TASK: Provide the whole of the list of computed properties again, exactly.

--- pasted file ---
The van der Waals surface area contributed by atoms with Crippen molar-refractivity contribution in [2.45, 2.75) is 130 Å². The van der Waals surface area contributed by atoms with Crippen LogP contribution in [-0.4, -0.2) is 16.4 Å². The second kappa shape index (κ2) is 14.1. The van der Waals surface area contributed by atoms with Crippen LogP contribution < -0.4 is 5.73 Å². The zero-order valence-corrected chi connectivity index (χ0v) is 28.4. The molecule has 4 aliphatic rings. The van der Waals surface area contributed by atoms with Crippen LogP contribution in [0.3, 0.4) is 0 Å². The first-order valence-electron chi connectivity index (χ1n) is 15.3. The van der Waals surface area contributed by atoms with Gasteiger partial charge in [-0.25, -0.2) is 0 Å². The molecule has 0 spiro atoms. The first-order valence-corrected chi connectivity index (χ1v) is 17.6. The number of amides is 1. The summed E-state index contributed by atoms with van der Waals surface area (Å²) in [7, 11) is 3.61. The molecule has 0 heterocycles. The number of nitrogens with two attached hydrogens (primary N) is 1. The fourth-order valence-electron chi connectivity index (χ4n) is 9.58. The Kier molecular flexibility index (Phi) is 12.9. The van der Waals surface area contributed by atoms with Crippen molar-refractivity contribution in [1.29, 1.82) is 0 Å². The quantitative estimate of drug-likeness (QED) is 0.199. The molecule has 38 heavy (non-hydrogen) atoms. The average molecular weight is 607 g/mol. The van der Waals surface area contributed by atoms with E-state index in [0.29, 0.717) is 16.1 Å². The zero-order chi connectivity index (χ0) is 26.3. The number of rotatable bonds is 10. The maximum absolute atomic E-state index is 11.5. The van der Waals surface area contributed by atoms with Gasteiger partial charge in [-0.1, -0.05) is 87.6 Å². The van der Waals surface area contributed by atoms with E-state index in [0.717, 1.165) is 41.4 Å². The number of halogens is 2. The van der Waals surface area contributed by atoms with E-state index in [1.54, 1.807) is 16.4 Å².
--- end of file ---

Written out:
The van der Waals surface area contributed by atoms with Crippen molar-refractivity contribution in [2.45, 2.75) is 130 Å². The van der Waals surface area contributed by atoms with Crippen LogP contribution in [-0.4, -0.2) is 16.4 Å². The second kappa shape index (κ2) is 14.1. The van der Waals surface area contributed by atoms with Crippen LogP contribution < -0.4 is 5.73 Å². The zero-order valence-corrected chi connectivity index (χ0v) is 28.4. The molecule has 4 aliphatic rings. The van der Waals surface area contributed by atoms with Crippen LogP contribution in [0.3, 0.4) is 0 Å². The first-order valence-electron chi connectivity index (χ1n) is 15.3. The van der Waals surface area contributed by atoms with Gasteiger partial charge in [-0.25, -0.2) is 0 Å². The molecule has 0 spiro atoms. The first-order valence-corrected chi connectivity index (χ1v) is 17.6. The number of amides is 1. The summed E-state index contributed by atoms with van der Waals surface area (Å²) in [7, 11) is 3.61. The molecule has 0 heterocycles. The number of nitrogens with two attached hydrogens (primary N) is 1. The fourth-order valence-electron chi connectivity index (χ4n) is 9.58. The Kier molecular flexibility index (Phi) is 12.9. The van der Waals surface area contributed by atoms with Crippen molar-refractivity contribution in [1.29, 1.82) is 0 Å². The quantitative estimate of drug-likeness (QED) is 0.199. The molecule has 38 heavy (non-hydrogen) atoms. The average molecular weight is 607 g/mol. The van der Waals surface area contributed by atoms with E-state index in [0.29, 0.717) is 16.1 Å². The zero-order chi connectivity index (χ0) is 26.3. The number of rotatable bonds is 10. The maximum absolute atomic E-state index is 11.5. The van der Waals surface area contributed by atoms with Gasteiger partial charge in [-0.1, -0.05) is 87.6 Å². The van der Waals surface area contributed by atoms with E-state index in [0.717, 1.165) is 41.4 Å². The number of halogens is 2. The van der Waals surface area contributed by atoms with E-state index in [1.54, 1.807) is 16.4 Å².